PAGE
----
• avoid fishing during demersal closures. If you catch a demersal finfish from a boat or from the shore in the West Coast Bioregion during the closed season, you must return it the water as soon as possible.
  • avoid targeting demersal finfish species for catch and release fishing. 
  • stop fishing for demersal finfish once you have caught enough or reached you bag or boat limit.
  • do not high grade your catch. Discarding a smaller fish for a bigger one results in more fish being removed from the fishery.
  • change locations if you keep catching undersize or unwanted fish, or if sharks keep taking your fish.
  • when releasing demersal fish, use an appropriate release weight.

Keeping fish

For fish you intend to keep, make sure you despatch humanely first and keep it fresh to get the most out of it.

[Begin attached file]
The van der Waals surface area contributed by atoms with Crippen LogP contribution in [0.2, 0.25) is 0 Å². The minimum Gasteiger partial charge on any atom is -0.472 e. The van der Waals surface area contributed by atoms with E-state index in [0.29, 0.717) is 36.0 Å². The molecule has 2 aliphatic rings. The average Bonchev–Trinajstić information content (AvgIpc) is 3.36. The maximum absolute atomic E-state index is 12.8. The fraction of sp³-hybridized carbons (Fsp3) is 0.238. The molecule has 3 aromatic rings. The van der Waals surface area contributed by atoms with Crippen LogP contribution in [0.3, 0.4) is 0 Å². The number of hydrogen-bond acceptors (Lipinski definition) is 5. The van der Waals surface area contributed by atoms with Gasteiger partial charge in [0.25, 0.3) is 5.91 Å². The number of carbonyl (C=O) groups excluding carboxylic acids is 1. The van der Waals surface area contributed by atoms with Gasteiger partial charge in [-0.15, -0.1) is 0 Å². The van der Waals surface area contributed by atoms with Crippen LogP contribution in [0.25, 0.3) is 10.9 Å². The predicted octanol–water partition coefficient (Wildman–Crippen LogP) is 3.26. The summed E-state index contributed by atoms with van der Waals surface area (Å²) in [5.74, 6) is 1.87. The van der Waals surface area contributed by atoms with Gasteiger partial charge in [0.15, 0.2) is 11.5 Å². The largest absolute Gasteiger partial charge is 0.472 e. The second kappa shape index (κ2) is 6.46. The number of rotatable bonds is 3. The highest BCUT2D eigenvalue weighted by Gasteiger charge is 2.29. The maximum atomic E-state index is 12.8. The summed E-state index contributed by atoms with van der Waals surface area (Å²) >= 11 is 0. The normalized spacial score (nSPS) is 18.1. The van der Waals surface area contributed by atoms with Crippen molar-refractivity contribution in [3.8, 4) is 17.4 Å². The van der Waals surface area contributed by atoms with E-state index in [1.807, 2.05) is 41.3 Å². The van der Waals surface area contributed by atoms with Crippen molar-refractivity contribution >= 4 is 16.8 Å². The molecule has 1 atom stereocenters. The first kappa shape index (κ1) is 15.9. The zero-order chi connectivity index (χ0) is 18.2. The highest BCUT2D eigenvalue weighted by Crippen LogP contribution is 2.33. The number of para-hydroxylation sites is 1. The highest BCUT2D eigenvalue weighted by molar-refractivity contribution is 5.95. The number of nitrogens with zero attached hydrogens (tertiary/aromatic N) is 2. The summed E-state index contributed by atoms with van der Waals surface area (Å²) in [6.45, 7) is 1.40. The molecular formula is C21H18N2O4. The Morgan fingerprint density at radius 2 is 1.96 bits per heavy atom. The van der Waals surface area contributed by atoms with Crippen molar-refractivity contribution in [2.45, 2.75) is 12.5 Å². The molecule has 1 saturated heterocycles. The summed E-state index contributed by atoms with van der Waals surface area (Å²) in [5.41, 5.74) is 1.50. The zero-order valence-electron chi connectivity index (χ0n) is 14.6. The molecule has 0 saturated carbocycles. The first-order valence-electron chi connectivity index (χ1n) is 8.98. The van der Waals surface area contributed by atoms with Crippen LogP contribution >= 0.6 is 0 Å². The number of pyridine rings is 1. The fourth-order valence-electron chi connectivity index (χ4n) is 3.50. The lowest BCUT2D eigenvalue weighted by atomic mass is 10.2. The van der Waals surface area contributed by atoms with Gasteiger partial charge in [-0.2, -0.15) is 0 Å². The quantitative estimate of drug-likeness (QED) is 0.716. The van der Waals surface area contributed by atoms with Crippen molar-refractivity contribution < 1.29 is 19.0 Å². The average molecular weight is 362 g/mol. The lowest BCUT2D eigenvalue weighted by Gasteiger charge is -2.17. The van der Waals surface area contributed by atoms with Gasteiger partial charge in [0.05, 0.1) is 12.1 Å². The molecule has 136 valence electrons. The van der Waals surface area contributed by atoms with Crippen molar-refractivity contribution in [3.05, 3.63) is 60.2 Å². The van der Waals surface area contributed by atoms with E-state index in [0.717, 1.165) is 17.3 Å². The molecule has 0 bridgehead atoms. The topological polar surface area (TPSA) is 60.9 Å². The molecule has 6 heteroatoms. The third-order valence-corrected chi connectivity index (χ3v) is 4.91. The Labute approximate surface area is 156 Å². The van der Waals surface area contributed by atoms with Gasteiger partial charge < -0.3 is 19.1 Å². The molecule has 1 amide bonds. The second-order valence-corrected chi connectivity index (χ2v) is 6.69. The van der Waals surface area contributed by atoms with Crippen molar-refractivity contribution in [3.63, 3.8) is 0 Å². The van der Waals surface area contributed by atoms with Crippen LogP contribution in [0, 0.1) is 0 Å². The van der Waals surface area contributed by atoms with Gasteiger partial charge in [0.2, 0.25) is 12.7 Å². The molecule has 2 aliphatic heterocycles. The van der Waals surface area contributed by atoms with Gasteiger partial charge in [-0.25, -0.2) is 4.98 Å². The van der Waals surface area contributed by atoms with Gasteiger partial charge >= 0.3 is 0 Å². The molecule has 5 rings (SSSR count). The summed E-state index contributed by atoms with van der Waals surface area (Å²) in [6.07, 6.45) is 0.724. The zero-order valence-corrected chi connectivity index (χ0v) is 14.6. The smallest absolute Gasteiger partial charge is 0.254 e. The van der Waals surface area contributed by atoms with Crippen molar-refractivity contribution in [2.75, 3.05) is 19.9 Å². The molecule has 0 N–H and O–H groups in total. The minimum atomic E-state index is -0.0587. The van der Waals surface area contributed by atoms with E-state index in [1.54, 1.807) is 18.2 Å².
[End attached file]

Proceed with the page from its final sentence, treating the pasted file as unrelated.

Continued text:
• The recommended technique for dispatching fish is known as iki jime. First, stun the fish with a blunt blow to the head, followed by applying a spike or sharp knife to the fish’s brain. The fish's brain is generally located behind its eye, although the exact location varies by species. 
  • Bleed and ice your catch to keep it fresh and maximise quality. 
  • Keep your catch fresh by storing your catch in a wet cotton or hessian bag in the shade, in an esky containing an ice slurry or in a portable freezer.
  • Fish is best eaten fresh so take only enough for your immediate consumption.
  • Get the most out of your catch by filleting carefully to avoid wasting edible fish flesh.
  • The fish’s head, frame and wings are also edible parts and do not count towards your possession limit if filleting your fish.
  • For crustaceans, put them in the freezer or immerse in chilled water for 20 minutes first. 

How to fillet a fish

For great tips and videos on how to fillet local WA fish with no waste, check out the Fillet Fish Australia website.

Keep it clean and pristine

You can do your part to keep our beaches and waterways pristine by: 

  • Using biodegradable fishing equipment and bait bags.